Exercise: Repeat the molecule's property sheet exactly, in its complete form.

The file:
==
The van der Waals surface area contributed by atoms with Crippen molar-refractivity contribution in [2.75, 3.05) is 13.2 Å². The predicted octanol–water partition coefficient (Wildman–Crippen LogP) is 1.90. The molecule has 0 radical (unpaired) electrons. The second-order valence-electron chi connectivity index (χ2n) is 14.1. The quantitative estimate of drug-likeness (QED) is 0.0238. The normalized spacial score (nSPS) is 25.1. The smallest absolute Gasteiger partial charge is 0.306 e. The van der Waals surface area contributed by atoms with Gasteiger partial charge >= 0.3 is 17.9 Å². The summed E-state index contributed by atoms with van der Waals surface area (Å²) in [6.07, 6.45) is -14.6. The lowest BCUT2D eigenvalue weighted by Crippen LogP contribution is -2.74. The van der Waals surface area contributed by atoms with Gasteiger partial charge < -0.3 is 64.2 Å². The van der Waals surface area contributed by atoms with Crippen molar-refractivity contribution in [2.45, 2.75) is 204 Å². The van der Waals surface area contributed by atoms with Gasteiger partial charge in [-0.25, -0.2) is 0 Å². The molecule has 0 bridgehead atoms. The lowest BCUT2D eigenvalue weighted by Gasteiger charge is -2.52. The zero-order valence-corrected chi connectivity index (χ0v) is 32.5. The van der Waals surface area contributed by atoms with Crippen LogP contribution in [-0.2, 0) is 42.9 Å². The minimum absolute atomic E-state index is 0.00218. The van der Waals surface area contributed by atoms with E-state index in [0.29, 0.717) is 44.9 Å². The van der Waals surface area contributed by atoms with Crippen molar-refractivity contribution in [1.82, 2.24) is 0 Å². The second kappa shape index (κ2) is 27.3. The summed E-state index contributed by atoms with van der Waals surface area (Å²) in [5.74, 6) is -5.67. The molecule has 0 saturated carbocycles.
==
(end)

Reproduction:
The van der Waals surface area contributed by atoms with Crippen molar-refractivity contribution in [2.75, 3.05) is 13.2 Å². The predicted octanol–water partition coefficient (Wildman–Crippen LogP) is 1.90. The molecule has 0 radical (unpaired) electrons. The second-order valence-electron chi connectivity index (χ2n) is 14.1. The quantitative estimate of drug-likeness (QED) is 0.0238. The normalized spacial score (nSPS) is 25.1. The smallest absolute Gasteiger partial charge is 0.306 e. The van der Waals surface area contributed by atoms with Gasteiger partial charge >= 0.3 is 17.9 Å². The summed E-state index contributed by atoms with van der Waals surface area (Å²) in [6.07, 6.45) is -14.6. The lowest BCUT2D eigenvalue weighted by Crippen LogP contribution is -2.74. The van der Waals surface area contributed by atoms with Gasteiger partial charge < -0.3 is 64.2 Å². The van der Waals surface area contributed by atoms with Crippen molar-refractivity contribution in [2.45, 2.75) is 204 Å². The van der Waals surface area contributed by atoms with Gasteiger partial charge in [-0.25, -0.2) is 0 Å². The molecule has 0 bridgehead atoms. The lowest BCUT2D eigenvalue weighted by Gasteiger charge is -2.52. The zero-order valence-corrected chi connectivity index (χ0v) is 32.5. The van der Waals surface area contributed by atoms with Crippen LogP contribution in [-0.2, 0) is 42.9 Å². The minimum absolute atomic E-state index is 0.00218. The van der Waals surface area contributed by atoms with E-state index in [0.29, 0.717) is 44.9 Å². The van der Waals surface area contributed by atoms with Crippen molar-refractivity contribution in [1.82, 2.24) is 0 Å². The second kappa shape index (κ2) is 27.3. The summed E-state index contributed by atoms with van der Waals surface area (Å²) in [5.74, 6) is -5.67. The molecule has 0 saturated carbocycles.